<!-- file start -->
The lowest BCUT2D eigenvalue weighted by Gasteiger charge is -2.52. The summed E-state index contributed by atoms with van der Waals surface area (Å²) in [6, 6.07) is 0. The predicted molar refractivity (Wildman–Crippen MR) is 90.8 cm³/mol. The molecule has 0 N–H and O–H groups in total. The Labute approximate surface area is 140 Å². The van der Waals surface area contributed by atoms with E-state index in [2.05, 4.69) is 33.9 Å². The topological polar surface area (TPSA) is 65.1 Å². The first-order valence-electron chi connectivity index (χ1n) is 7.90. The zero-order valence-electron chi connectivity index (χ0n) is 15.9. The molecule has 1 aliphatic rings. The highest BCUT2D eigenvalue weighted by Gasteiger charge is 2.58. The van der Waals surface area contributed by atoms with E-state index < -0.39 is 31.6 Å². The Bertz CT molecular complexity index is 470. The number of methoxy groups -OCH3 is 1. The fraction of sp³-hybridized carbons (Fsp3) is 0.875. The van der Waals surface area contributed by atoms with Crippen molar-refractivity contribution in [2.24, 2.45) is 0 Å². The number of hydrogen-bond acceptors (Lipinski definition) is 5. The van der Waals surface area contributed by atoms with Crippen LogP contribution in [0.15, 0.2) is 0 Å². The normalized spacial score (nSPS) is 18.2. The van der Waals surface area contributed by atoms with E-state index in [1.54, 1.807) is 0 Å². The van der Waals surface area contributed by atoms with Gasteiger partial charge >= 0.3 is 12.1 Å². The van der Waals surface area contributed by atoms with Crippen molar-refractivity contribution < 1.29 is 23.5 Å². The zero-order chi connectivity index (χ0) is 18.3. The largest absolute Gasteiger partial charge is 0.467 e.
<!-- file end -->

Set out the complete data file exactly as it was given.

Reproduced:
The lowest BCUT2D eigenvalue weighted by Gasteiger charge is -2.52. The summed E-state index contributed by atoms with van der Waals surface area (Å²) in [6, 6.07) is 0. The predicted molar refractivity (Wildman–Crippen MR) is 90.8 cm³/mol. The molecule has 0 N–H and O–H groups in total. The Labute approximate surface area is 140 Å². The van der Waals surface area contributed by atoms with E-state index in [2.05, 4.69) is 33.9 Å². The topological polar surface area (TPSA) is 65.1 Å². The first-order valence-electron chi connectivity index (χ1n) is 7.90. The zero-order valence-electron chi connectivity index (χ0n) is 15.9. The molecule has 1 aliphatic rings. The highest BCUT2D eigenvalue weighted by Gasteiger charge is 2.58. The van der Waals surface area contributed by atoms with E-state index < -0.39 is 31.6 Å². The Bertz CT molecular complexity index is 470. The number of methoxy groups -OCH3 is 1. The fraction of sp³-hybridized carbons (Fsp3) is 0.875. The van der Waals surface area contributed by atoms with Crippen molar-refractivity contribution in [2.24, 2.45) is 0 Å². The number of hydrogen-bond acceptors (Lipinski definition) is 5. The van der Waals surface area contributed by atoms with Crippen LogP contribution in [0.15, 0.2) is 0 Å². The normalized spacial score (nSPS) is 18.2. The van der Waals surface area contributed by atoms with E-state index in [1.54, 1.807) is 0 Å². The van der Waals surface area contributed by atoms with Gasteiger partial charge >= 0.3 is 12.1 Å². The van der Waals surface area contributed by atoms with Crippen molar-refractivity contribution < 1.29 is 23.5 Å². The zero-order chi connectivity index (χ0) is 18.3. The largest absolute Gasteiger partial charge is 0.467 e.